Exporting and taking money away from other people is always the best thing you can do for your country — that’s why Trump’s going to win. It won’t come down to all this craziness. It’ll come down to people being convinced that he’s going to help them with exports.
What’s your favourite Canadian city?
The one I live in at the moment, Windsor, is probably one of my favourites and always has been since I came to play here as a kid. It’s warm, it’s sunny, you can have tropical plants outside most of the year, and palm trees that will only grow here but won’t grow north of Chatham or London. It’s a hot, sticky place in Canada, and to me that’s the equivalent of being in Atlanta and there’s nowhere I’d rather be than the hot, humid days in Georgia. This is as close as I can get.
I love Toronto, and spent many years there. In Hamilton I’ve had some strange nights that seemed longer than they probably were and I’ve enjoyed it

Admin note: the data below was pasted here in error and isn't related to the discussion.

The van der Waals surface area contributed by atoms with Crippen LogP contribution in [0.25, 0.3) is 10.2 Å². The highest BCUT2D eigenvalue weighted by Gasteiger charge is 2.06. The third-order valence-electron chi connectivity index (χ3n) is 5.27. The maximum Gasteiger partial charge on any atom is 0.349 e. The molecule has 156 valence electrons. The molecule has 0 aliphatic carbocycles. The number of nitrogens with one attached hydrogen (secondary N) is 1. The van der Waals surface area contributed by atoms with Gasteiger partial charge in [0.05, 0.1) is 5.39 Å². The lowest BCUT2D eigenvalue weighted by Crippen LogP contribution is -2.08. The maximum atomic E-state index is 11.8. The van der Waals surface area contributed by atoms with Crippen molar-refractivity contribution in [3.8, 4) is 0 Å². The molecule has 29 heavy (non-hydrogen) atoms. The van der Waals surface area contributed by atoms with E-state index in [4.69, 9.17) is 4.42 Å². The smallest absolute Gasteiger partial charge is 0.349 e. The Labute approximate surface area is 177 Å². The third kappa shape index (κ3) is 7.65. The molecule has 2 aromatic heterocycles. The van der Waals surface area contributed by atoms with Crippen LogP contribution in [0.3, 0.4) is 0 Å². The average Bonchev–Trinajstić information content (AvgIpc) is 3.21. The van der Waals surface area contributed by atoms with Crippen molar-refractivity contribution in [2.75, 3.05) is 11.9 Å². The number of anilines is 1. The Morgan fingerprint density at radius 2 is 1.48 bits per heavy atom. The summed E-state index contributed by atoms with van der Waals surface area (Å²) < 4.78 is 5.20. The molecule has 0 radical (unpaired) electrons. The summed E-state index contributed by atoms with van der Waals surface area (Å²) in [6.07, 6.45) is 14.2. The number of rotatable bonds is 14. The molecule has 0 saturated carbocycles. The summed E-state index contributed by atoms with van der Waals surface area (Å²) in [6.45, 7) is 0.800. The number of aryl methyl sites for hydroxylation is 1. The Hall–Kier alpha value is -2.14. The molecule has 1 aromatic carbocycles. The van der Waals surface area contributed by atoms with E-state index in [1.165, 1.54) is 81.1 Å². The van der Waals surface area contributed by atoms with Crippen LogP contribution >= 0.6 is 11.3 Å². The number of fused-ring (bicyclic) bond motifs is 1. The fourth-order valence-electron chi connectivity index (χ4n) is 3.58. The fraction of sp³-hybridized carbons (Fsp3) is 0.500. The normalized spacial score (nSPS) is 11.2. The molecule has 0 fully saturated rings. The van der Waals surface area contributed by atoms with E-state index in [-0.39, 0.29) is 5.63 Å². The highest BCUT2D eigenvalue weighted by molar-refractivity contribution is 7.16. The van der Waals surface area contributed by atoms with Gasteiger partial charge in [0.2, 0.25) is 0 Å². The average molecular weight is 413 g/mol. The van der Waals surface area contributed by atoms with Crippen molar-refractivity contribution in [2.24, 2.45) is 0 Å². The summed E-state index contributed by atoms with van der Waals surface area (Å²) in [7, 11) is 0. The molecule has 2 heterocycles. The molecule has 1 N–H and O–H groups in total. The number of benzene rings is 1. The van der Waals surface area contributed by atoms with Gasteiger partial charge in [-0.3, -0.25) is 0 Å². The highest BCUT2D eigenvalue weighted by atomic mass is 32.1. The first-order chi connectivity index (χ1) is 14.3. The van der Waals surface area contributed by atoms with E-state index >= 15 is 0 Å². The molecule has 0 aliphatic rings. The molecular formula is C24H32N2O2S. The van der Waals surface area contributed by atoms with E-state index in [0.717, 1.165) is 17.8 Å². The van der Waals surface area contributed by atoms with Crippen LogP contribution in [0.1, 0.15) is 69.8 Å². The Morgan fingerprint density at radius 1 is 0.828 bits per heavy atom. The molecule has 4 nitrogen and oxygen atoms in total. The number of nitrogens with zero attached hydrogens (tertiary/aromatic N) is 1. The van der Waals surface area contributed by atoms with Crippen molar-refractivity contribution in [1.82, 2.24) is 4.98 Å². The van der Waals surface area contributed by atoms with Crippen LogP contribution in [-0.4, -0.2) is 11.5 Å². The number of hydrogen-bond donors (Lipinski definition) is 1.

If I think about it, I chose to live in Windsor the last number of years because it’s a nice place, it’s easy to live, and it’s blue collar like Hamilton. Being a Canadian fiddle player who stomps around in a dress and talks about his boyfriends, to be in the community feels comfortable because that’s the type of comfort I’ve felt across the country for 20 years among people of all stripes. “Yeah, we like you for fiddle playing, Ashley. Everything else, you do whatever.”
See Ashley perform at the first annual Waterdown ArtsFest at 7:20 PM on Saturday, August 20.
For more information, visit www.artsfest.ca